City restaurants may soon get a break from paying hefty fines for health violations. City Council Speaker Christine Quinn has proposed changes to the city's letter grading system for restaurants.
All eateries would still undergo inspections and be required to post letter grades in windows, but fines would be reduced under the legislative package unveiled by Quinn on Monday.
"With this legislative package, we’re taking steps to ensure that the restaurant inspection process is fair. These reforms will improve the lives of struggling restaurant owners, the workers they employ and the families they support, while preserving a system that protects the safety of New Yorkers," the speaker said.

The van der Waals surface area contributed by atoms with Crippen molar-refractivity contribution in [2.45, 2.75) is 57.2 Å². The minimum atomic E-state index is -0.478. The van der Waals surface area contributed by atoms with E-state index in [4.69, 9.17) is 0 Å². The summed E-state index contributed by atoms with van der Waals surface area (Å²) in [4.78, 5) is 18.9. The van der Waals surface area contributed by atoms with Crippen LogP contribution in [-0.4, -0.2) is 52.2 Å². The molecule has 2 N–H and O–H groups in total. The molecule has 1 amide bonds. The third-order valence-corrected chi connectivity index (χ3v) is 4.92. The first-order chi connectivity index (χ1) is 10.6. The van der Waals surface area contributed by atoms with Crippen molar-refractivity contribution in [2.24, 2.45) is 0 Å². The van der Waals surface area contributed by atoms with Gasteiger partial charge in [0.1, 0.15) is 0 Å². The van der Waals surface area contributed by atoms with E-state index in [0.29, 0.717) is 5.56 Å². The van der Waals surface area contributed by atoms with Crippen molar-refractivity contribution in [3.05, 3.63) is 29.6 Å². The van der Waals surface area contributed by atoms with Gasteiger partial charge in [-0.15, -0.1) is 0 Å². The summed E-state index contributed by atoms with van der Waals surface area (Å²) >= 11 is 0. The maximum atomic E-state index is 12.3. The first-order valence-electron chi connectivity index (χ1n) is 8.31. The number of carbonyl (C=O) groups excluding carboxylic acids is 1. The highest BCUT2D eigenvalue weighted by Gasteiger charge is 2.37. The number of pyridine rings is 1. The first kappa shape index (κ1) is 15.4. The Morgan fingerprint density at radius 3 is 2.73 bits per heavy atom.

Quinn also proposed fees be waived for restaurants who contest their grades and ultimately receive an A at an administrative tribunal. Restaurants are currently required to pay fines even if they successfully appeal their initial inspection score.
The letter grading system, first implemented by the Bloomberg administration in 2010, has been scrutinized by restaurant owners who argue that the system is punitive. They say communication between inspectors and restaurant owners is poor and that the criteria for inspections is inconsistent.
Under the proposed legislation, restaurant owners could request a consultative, ungraded inspection for educational purposes. In addition, there would be an ombuds office to address complaints and inspectors would distribute a code of conduct pamphlet to restaurant owners prior to the initial inspection.